Over the last several years, IBM has been putting together a portfolio of cloud services from Softlayer for infrastructure, BlueMix for development and more than 100 cloud-based software services including recent purchases of Silverpop and Cloudant. IBM’s GM of platform services, Steve Robinson, says the marketplace is an attempt by the company to pull all of these pieces together.
“Many clients have been asking for a consistent way to explore what IBM has and ways to discuss [and understand] a fuller spectrum of what’s available,” he said.
Robinson says people can explore the marketplace in a similar way they do Salesforce.com’s App Exchange or more consumer-oriented offerings like the Apple App Store or Google Play. He says this represents an entirely new way of doing business for IBM, which has always been about a more traditional sales channel.
He said they are organizing the marketplace by role so that operations will be lead to the SoftLayer channel and developers to BlueMix and so forth.
Robinson said this is IBM recognizing that it’s not just IT making business decisions today. Individual users and business units are often involved now, sometimes trying the software before they buy then suggesting it to colleagues or eventually management. He said the new marketplace is an attempt to accommodate and recognize this new style of buying.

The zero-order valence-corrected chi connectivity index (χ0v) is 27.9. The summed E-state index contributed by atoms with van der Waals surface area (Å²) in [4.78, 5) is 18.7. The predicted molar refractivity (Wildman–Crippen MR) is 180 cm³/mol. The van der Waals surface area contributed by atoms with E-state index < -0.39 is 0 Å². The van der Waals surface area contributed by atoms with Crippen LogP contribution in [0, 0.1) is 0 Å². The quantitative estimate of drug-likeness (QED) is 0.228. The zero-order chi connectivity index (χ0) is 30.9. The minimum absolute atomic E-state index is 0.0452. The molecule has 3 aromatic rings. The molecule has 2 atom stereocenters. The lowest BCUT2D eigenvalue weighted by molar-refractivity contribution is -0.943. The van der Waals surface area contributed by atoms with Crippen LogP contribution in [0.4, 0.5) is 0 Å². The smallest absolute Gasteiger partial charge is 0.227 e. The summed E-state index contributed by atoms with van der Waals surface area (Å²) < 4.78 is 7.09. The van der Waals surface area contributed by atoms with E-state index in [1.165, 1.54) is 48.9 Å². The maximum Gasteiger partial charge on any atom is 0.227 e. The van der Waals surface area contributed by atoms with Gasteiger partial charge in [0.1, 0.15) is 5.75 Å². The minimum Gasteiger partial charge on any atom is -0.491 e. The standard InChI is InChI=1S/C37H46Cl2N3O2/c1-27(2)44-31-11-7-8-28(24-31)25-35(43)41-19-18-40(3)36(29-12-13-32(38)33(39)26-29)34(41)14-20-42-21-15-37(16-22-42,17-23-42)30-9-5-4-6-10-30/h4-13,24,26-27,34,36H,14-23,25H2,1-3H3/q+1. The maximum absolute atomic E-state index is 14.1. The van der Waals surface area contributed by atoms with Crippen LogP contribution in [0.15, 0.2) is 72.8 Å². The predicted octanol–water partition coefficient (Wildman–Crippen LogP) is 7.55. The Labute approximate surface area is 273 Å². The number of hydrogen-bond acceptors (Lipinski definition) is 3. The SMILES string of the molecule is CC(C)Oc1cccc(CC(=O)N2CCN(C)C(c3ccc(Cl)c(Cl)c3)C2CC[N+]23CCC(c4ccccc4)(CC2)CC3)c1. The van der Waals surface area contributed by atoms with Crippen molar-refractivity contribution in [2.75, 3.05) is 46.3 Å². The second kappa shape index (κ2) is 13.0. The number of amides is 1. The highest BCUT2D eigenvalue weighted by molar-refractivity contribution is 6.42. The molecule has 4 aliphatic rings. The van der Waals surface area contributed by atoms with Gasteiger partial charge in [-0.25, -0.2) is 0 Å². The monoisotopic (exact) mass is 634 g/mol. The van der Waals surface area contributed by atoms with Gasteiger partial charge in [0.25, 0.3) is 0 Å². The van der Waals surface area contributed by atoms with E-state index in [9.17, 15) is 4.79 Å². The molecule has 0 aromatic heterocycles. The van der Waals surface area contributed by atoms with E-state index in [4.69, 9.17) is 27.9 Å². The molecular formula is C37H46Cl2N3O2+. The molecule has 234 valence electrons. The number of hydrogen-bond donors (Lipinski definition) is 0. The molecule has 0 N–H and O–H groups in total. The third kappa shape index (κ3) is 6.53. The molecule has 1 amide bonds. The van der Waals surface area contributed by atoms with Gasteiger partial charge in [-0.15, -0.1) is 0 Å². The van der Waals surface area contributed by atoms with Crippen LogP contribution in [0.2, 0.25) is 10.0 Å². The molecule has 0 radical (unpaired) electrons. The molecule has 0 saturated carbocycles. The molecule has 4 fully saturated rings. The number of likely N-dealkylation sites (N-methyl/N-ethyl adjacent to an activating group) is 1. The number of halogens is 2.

“Traditionally we have focused on IT and we are moving to other roles. This style of consumption [is making] technology a driving factor in every line of business and we need to make it accessible to those folks,” he said.
In fact, Robinson recognizes this as a great way to get a foothold in businesses. “Self-service is a great way to get started. Many times, [people] come into a technology through Shadow IT, and we need a mechanism to consume starter technology. [The marketplace] is a great way to get a foothold and from this offer larger subscriptions and more traditional enterprise deals.”
And it’s not just IBM services. Robinson says the company is inviting companies who have built apps on BlueMix or are running apps on SoftLayer to put their products into the marketplace too, which will make it richer and more heterogeneous.
Judith Hurwitz, president and CEO at the analysis firm Hurwitz and Associates, says this marketplace approach has become an important trend, and for partners, it offers them a way to more easily influence customers to try their applications and services, giving them exposure to the entire IBM customer base.
Hurwitz says, the concept is great for customers too because they can test and try before they buy. “The idea of a marketplace is the right one for IBM to be pursuing because it provides a more instant proof of concept for new initiatives. Customers can therefore try new services and applications with low risk. If an application or service provides value then customers are likely to continue to use those services and purchase more,” she said.
And that’s precisely what Robinson says IBM is hoping will happen.